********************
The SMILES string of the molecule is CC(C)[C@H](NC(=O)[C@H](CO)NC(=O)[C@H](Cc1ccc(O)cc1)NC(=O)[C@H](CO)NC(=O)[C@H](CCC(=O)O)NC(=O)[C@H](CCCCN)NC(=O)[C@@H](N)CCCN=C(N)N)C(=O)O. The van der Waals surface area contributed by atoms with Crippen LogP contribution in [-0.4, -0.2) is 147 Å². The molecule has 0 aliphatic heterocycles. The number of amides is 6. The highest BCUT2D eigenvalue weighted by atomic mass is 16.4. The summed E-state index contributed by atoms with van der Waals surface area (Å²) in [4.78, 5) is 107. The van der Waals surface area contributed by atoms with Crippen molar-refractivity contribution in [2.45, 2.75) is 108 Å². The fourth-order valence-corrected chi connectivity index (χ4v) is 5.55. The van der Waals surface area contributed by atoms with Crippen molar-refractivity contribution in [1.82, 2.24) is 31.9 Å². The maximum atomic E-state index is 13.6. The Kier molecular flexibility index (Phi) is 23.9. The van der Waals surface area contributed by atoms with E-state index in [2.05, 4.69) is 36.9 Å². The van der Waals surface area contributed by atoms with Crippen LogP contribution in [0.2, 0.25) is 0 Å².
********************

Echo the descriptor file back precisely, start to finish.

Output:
The SMILES string of the molecule is CC(C)[C@H](NC(=O)[C@H](CO)NC(=O)[C@H](Cc1ccc(O)cc1)NC(=O)[C@H](CO)NC(=O)[C@H](CCC(=O)O)NC(=O)[C@H](CCCCN)NC(=O)[C@@H](N)CCCN=C(N)N)C(=O)O. The van der Waals surface area contributed by atoms with Crippen LogP contribution in [-0.4, -0.2) is 147 Å². The molecule has 0 aliphatic heterocycles. The number of amides is 6. The highest BCUT2D eigenvalue weighted by atomic mass is 16.4. The summed E-state index contributed by atoms with van der Waals surface area (Å²) in [4.78, 5) is 107. The van der Waals surface area contributed by atoms with Crippen molar-refractivity contribution in [2.45, 2.75) is 108 Å². The fourth-order valence-corrected chi connectivity index (χ4v) is 5.55. The van der Waals surface area contributed by atoms with Crippen molar-refractivity contribution in [1.82, 2.24) is 31.9 Å². The maximum atomic E-state index is 13.6. The Kier molecular flexibility index (Phi) is 23.9. The van der Waals surface area contributed by atoms with E-state index in [2.05, 4.69) is 36.9 Å². The van der Waals surface area contributed by atoms with Crippen LogP contribution in [0.2, 0.25) is 0 Å².